The evening time results HERE.

Here is the summary from the Masters’ prez:

Race 2 Edelweiss GS
Another great GS, another great turnout! 56 racers lined up to set themselves up for ridicule and defeat at the hands of the race crew on a course in direct view of the chair lift. Some of you were very entertaining.
This was a picture perfect night. I was skeptical given the R and the warm melt from the weekend, but the temperatures dropped and the snow was fast and hard and held up well. No wind, about -4 or so and that was it.
The crew set up a great course, the finish coral was safe and well protected. Good Job!
Once again the Gary Joneses were at the top of the list. Bod Suderman, failing to show is putting his dreams of a Masters championship in jeapardy already.
On the ladies chart, Erin Hall threw a pair of 36’s narrowly edging Megan by 5/100ths of a sec to win Gold. I think that was the first podium for Erin!
Danielle Avery, a masters newby, took home her first gold in the beer points. She promptly drank her award.

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Sunday: Italy (Passo dello Stelvio)
Last week: Switzerland (Zermatt and Saas-Fee)
Prior weeks : France (Tignes and Les Deux Alpes)

Its Monday and I’m starting my final week in Europe, so it must be time for Austrian turns. My almost 6 weeks stay in Europe is coming soon to an end, like many of the summer ski areas (Les Deux Alpes and Saas-Fee) which closed their summer skiing activities the previous day. The next ski season is close-by with snow having fallen this weekend at Passo dello Stelvio and Hintertux. Austria will see a few more Austria glaciers (Kaprun, Stubai and Solden) to re-open for the Fall-pre-season time.

Hintertux is different from the ski resorts I’ve visited in the pass month. The surrounding valleys and mountains are greener and populated with small rural villages which is the totally opposite from a place like Les Deux Alpes. The first thing you noticed at Hintertux is the facilities are modern. It takes 2 gondolas to reach Tuxer Fernerhaus and the lower extend of the snow at 2660 meters and a third gondola (Gletscherbus 3) to get at the slopes and top at 3288 meters. Each stage has a beautiful lodge and cafeteria and / or restaurant. The last stage gondola climbs towards a jagged Gefrorene Wand peak and you don’t really notice the ski terrain until you stepped out of the top station. There you notice the heart of the summer complex of Hintertux, two slopes almost face-to-face of approximately 200 meters each serviced by 2 t-Bars.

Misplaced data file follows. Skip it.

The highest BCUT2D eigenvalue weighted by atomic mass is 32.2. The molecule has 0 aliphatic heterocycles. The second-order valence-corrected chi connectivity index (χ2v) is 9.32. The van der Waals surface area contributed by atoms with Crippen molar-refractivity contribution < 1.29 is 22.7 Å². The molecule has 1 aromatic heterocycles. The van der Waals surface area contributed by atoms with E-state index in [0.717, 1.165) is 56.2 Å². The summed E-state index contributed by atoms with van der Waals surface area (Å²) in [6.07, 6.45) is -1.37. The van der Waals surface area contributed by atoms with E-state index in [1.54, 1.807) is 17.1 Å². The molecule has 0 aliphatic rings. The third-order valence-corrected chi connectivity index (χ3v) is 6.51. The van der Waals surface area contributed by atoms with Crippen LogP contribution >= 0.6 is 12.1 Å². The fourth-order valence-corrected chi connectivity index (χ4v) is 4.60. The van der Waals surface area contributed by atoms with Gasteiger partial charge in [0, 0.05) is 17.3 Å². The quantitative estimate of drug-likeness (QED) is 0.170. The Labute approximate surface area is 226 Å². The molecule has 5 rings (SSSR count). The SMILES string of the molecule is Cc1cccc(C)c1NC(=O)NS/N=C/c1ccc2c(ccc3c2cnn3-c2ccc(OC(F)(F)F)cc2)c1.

View of Olberer terrain


Olberer T-Bars, Gefrorene Wand on the other side.

Of all the summer ski areas I’ve visited, which is 6 out of the 7 of all ski areas open in late August, Hintertux is the lowest in altitude. The snow quality wasn’t the same as I encountered in the higher ski areas in Switzerland, but the terrain was excellent with a number of runs off two different faces. You could also ski down 628 vertical meters to the lodge restaurant at Tuxer Fernerhaus and take the Gletscherbus 3 gondola back up. Hervé was explaining me that generally in summer, they are more lifts on different terrain open (Kaserer 1 + 2 and Lärmstage chair), however this being the end of August; skiing had retreated to the best quality part of the glacier.

The terrain was pretty steep and snow was hard and icy in some spots. The gondola exits on top of the Gefrorene Wand side which is mostly West facing. We started skiing on the Olberer face where the Eastern orientation facing the sun would make it more edgeable in the early morning. There were a bunch of racers at the bottom of both lifts and they were a few courses on the hill. There were even some race kids from Greece. The snow was firm at first, but became soft after a few runs. Of course, they were the exception where there was no snow on top of glacier and you just hard and / or dirty glacier ice.

There was about 3-4 groomed runs on the Olberer side and the remains of an abandoned snowpark. The vast majority of skiers were training and skiing on that side. When the snow was softer, we headed across to ski the Gefrorene slopes.

We skied down to the longer run from the top of the Gefrorene lift down the chalet for our expresso and beverage break. The trail had a few switchbacks and there was a small stretch covered with rocky chocolate chips just before the melted out terrace. As we drank, we looked on at the major construction around the station which included the construction of new lift.


Lower ski run and lift construction seen from Tuxer Fernerhaus terrace at 2660 meters